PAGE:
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Amanda Posey- An Advocate for All Children


It could be argued that teachers are one of the biggest shapers of society. For hours at a time, teachers are tasked with the responsibility of molding, shaping, inspiring, and teaching young minds that will one day influence the world. To much of the world, teachers may just be another professional, but to many of their students, they are in fact a hero. Amanda Posey is just that, a teacher, a mother, an advocate, and most recently, the founder of B.A.S.E.

Amanda Posey, a fifth grade literacy teacher at Holly Harshman Elementary School, grew up and went to school in Polk County. She attended Mena Public Schools and graduated in 1994. After high school, she attended to college to pursue her teaching degree. While attending RMCC, Amanda married her husband, Jason, owner of J&A Truss and Lumber. After her time at RMCC, she commuted to Henderson State University in Arkadelphia where she earned her teaching degree. “At the time, I went to school thinking I would teach history. I loved history and had the opportunity to take many of the wonderful history teachers Mena had. I always felt that I had such good teachers and I felt that calling and leading to want to teach,” recalls Amanda with a smile.

Currently, Amanda is a literacy teacher at Holly Harshman, but she had the privilege of teaching at both Hatfield and Acorn early in her teaching career. “I have been really blessed to have the opportunity to come teach back home and to have been at each school that I have been in.” As a literacy teacher, Amanda works with students on their reading, writing, grammar, and spelling, all of which makes them better readers and maybe more importantly, communicators. “We have the opportunity to teach them to love reading, it only takes a spark and then they are hooked,” says Amanda. Like many teachers, Amanda is trying to find different ways to engage students with reading material that they will be interested in. She spends countless hours strategizing ways to make reading fun for her students, in hopes that they will read not only for school, but because a life long love has been developed. “Reading opens a whole world for our students. Not only with their imagination, but reading will affect their everyday life for as long as they live. I’ve been doing this for twenty years and I have been blessed to see so many kids turn into great adults,” Amanda says with a big smile.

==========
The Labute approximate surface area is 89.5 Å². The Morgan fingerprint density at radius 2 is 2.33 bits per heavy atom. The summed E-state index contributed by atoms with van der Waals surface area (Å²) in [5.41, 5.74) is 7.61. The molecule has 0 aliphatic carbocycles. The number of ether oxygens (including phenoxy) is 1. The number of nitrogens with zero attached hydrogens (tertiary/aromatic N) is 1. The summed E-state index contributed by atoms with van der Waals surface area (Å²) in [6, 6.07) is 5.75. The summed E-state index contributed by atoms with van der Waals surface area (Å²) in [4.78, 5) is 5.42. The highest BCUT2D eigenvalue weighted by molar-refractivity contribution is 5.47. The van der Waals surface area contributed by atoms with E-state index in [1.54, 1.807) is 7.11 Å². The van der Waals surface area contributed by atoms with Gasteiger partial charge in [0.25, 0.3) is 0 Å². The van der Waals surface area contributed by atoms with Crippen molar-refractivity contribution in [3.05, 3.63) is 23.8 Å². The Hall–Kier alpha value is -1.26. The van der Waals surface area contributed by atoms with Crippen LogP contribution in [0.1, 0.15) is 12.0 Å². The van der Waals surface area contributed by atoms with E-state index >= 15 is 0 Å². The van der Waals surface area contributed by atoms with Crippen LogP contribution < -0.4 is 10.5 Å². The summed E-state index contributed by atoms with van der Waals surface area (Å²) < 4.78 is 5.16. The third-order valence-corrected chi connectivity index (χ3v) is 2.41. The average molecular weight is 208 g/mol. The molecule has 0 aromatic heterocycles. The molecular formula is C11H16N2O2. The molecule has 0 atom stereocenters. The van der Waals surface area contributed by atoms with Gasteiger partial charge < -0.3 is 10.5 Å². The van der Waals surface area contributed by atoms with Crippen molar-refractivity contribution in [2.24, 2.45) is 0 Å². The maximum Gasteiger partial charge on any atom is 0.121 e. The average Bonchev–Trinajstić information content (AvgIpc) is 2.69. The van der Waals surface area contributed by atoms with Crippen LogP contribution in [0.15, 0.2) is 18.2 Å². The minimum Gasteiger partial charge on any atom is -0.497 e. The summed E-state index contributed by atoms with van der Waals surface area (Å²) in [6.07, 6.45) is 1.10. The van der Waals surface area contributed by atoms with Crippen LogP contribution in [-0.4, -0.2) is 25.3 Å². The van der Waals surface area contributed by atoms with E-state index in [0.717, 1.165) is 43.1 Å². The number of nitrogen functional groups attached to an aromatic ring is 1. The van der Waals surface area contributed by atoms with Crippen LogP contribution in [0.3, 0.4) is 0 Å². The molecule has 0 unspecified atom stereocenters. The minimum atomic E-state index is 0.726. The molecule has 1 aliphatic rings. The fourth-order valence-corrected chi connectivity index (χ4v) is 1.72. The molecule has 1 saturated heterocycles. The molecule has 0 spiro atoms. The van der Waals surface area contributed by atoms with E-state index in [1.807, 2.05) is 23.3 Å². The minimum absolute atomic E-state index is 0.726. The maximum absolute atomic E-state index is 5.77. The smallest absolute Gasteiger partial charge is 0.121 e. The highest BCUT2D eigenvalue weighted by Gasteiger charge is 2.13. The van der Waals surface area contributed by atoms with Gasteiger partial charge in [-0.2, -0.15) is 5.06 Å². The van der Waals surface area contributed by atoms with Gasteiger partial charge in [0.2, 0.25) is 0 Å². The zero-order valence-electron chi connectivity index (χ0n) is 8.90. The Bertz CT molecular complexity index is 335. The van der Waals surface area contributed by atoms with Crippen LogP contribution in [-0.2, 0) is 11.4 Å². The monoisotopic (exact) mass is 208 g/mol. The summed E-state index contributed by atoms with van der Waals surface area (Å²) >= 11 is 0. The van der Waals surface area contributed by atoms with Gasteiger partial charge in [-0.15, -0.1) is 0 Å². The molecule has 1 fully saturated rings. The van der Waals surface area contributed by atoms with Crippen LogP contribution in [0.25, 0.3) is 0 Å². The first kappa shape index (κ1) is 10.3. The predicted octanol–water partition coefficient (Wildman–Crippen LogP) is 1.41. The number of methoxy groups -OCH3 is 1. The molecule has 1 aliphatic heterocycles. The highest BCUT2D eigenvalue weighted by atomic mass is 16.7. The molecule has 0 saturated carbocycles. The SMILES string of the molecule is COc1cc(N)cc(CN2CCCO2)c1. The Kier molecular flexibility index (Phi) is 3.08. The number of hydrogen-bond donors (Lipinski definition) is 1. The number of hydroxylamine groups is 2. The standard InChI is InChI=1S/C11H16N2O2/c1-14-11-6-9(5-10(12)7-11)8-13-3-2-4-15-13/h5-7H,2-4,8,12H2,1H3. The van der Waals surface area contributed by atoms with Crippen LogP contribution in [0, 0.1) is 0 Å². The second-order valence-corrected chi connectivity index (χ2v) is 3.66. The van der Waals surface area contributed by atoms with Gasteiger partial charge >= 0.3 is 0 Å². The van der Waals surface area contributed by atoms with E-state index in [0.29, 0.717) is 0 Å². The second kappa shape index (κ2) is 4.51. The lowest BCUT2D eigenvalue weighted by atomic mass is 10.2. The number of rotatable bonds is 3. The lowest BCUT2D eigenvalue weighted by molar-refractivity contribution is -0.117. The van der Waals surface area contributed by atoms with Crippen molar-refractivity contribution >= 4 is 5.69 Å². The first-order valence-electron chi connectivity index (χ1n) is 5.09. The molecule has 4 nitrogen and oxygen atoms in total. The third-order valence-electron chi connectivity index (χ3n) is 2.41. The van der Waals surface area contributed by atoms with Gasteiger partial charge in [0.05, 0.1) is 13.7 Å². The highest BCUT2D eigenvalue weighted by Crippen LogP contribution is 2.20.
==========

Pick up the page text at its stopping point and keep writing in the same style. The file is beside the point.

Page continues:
Along with her work at Holly Harshman, Amanda is an advocate for special needs children in the community. With the help of other families that have special needs children, Amanda helped form B.A.S.E.- Building, Accepting, Supporting, and Educating. The group meets to support parents and their special needs children as they journey through the process of change, care, and creating stability. “As a parent of a child with special needs, I have asked, ‘How can I be an advocate for my child? How can I bring about change that will positively affect her and others?’ Over the last couple of years the group has steadily grown and there has begun to be a support system that has developed for parents. “We have been really fortunate to have a good steady process going. Families are coming and receiving support. It has been really encouraging,” Amanda recalls. One of the things that Amanda and the parents are most excited about is that they have been able to be a voice for children with special needs. The group wrote letters to congressman to urge them to vote for HB 1033 [a House Bill], that called for the diversion of $8.5 million from the tobacco settlement fund to fund the needs of a waiting list with 3,000 Arkansans that are waiting for services. The House Bill was just recently passed and the settlement money was realocated towards meeting the needs of special needs citizens in Arkansas. “That was a part of the process of being an advocate and speaking up for our kids. We are thrilled that they made the decision to move forward in such a positive light,” Amanda says with a big smile.

Amanda serves as a good example, that everyone, every child has so much value and potential that is ready to be discovered. “As a teacher I have had the blessing of working with amazing people, but probably even more I’ve worked with amazing kids. When one of these kids get confidence in their reading or another skill, it’s contagious.”

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